ORONO – The Emera Astronomy Center, located off the Rangeley Road at the University of Maine, will hold the following star shows in the month of March.

Mexica Archaeoastronomy: Between Space and Time, March 1, 8, 15, 22 and 29, 7-8 p.m.: Through impressive immersive scenarios, Mexica Archaeoastronomy: Between Space and Time illustrates the important role played by astronomical observation for the evolution of pre-Hispanic cultures in central Mexico. The Mexicas used the calendrical and astronomical knowledge inherited by their predecessor cultures to found the capital of their empire: Tenochtitlan. Vibrant colors, shapes and sounds transport the viewer to one of the most important cultures that, to this day, still lives in the heart and skin of the Mexican people. The program includes a tour of the night sky and an update on latest astronomy news.

Imagine Dragons Experience, March 1, 8, 15, 22 and 29, 9-10 p.m.: The Imagine Dragons Experience features a mix of music from Smoke+Mirrors, Evolve, Night Visions, and Origins set to stunning visuals and artistic interpretation. Experience a wild, auditory ride through one of today’s most seminal bands in a new way at Emera Astronomy Center!

Tickets are $8 for general admission.

Music programs may contain explicit lyrics, and are intended for adult audiences. All music programs may contain bright flashing lights and fast-moving images, which have been known to trigger seizures with those with photosensitive epilepsy. Viewer discretion is advised.

Secret of the Cardboard Rocket, March 3, 10, 17, 24 and 31, 2-3 p.m.: Join two children on a magical journey through the Solar System, aided by a talking astronomy book, a cardboard rocket, and a vivid imagination. During this imaginative show, audiences will land on Venus, fly through the rings of Saturn, and discover the secrets of the Solar System.

Phantom of the Universe, March 17, 12:30-1:30 p.m.: From the journey of protons racing through the world’s largest particle collider to up-close views of the Big Bang and emergent universe, and the nearly mile-deep descent to an underground experiment, Phantom of the Universe immerses audiences in the search for dark matter. Explore this mysterious matter and how we are using discoveries at the Large Hadron Collider to get closer to discovering the true nature of Dark Matter. View the first hints of its existence through the eyes of Fritz Zwicky, the scientist who coined the term “dark matter.” Explore the astral choreography witnessed by Vera Rubin in the Andromeda galaxy, and then plummet deep underground to see the most sensitive dark matter detector on Earth, housed in a former gold mine. Speed alongside particles before they collide in visually stunning explosions of light and sound at Large Hadron Collider at CERN, while learning how scientists around the world are collaborating to track down the constituents of dark matter. Executive Producer Michael Barnett of Lawrence Berkeley National Laboratory served as an advisor to PBS’s NOVA series Elegant Universe and the feature film Angels & Demons. Featuring narration by Academy-Award winning actress Tilda Swinton, Phantom of the Universe showcases imagery from CERN’s Media Lab.

Out There: The Quest for Extrasolar Worlds, March 17, 3:30-4:30 p.m.: For thousands of years, mankind thought that the Earth was the center of the Universe. Thanks to our curiosity, imagination and urge to explore, we now know that planets like our Earth are nothing special in the cosmos. The Sun is just one ordinary star among hundreds of billions in our galaxy, the Milky Way. With the world’s most powerful telescopes, we are able to explore more and more of the Universe. What we have found so far has surpassed even the wildest expectations of scientists as well as authors of science fiction. Most stars have planets — it turns out they are more common than we thought. A huge diversity of different worlds is out there, just waiting to be discovered. Join as we explore these new worlds!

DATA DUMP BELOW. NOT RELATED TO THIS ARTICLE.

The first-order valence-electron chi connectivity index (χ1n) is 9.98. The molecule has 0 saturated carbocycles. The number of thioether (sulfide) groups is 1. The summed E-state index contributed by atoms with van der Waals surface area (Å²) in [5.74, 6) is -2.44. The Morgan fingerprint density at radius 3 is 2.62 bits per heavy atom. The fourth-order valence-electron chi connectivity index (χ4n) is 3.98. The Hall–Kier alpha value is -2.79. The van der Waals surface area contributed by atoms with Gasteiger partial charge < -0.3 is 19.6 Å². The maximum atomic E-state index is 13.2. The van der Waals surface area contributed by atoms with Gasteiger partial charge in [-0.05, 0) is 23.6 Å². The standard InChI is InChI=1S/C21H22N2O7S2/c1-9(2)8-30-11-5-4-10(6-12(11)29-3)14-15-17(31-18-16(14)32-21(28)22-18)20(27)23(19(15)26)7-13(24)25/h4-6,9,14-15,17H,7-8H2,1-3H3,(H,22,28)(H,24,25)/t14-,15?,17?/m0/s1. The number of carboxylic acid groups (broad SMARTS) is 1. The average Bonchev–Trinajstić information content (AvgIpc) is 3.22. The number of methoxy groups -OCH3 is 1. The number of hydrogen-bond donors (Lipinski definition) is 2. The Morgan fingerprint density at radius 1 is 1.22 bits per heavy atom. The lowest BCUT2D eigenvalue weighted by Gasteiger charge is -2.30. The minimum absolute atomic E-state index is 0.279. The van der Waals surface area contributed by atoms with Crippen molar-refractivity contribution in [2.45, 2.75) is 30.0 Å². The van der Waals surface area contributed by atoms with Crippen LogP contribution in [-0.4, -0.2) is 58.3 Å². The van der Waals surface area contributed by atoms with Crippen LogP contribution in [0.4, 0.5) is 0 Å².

Science Lecture Series: Dr. Alex Friess, March 21, 7-8 p.m.: While spectator sports such as the Olympics, the America’s Cup, and World Championships celebrate the achievement of world class athletes, their peak performance is often made possible by engineers that design and optimize their equipment and training. This involvement is critical in any sport (one must only think of the advanced swimming suits to reduce drag, or golf balls that fly farther than others), and is particularly noteworthy in sports that utilize sophisticated equipment, such as car and yacht races. Explore the role of engineering in sports and the benefits it yields. Dr. Alex Friess is an Associate Professor in Mechanical Engineering at the University of Maine. His research revolve around Engineering design, with applications in aerodynamics, energy, and sports, as well as engineering education. He received a Ph.D. in Aeronautical Engineering from Rensselaer Polytechnic Institute, where he researched the position and equipment of the US Speed Skiing team, and has been active as design engineer and consultant for over 10 years in Europe and Africa, where he participated in the first South African America’s Cup Challenge. Dr. Friess’ came to Maine following five years of academic activities in Dubai, where he participated as inaugural professor in the startup of two Universities.

Tickets for planetarium programs are $6 for Adults, $5 for UMaine Students/Veterans/Senior Citizens, and $4 for children under 12. Tickets are available online at http://astro.umaine.edu, by calling 581-1341, or at the box office.

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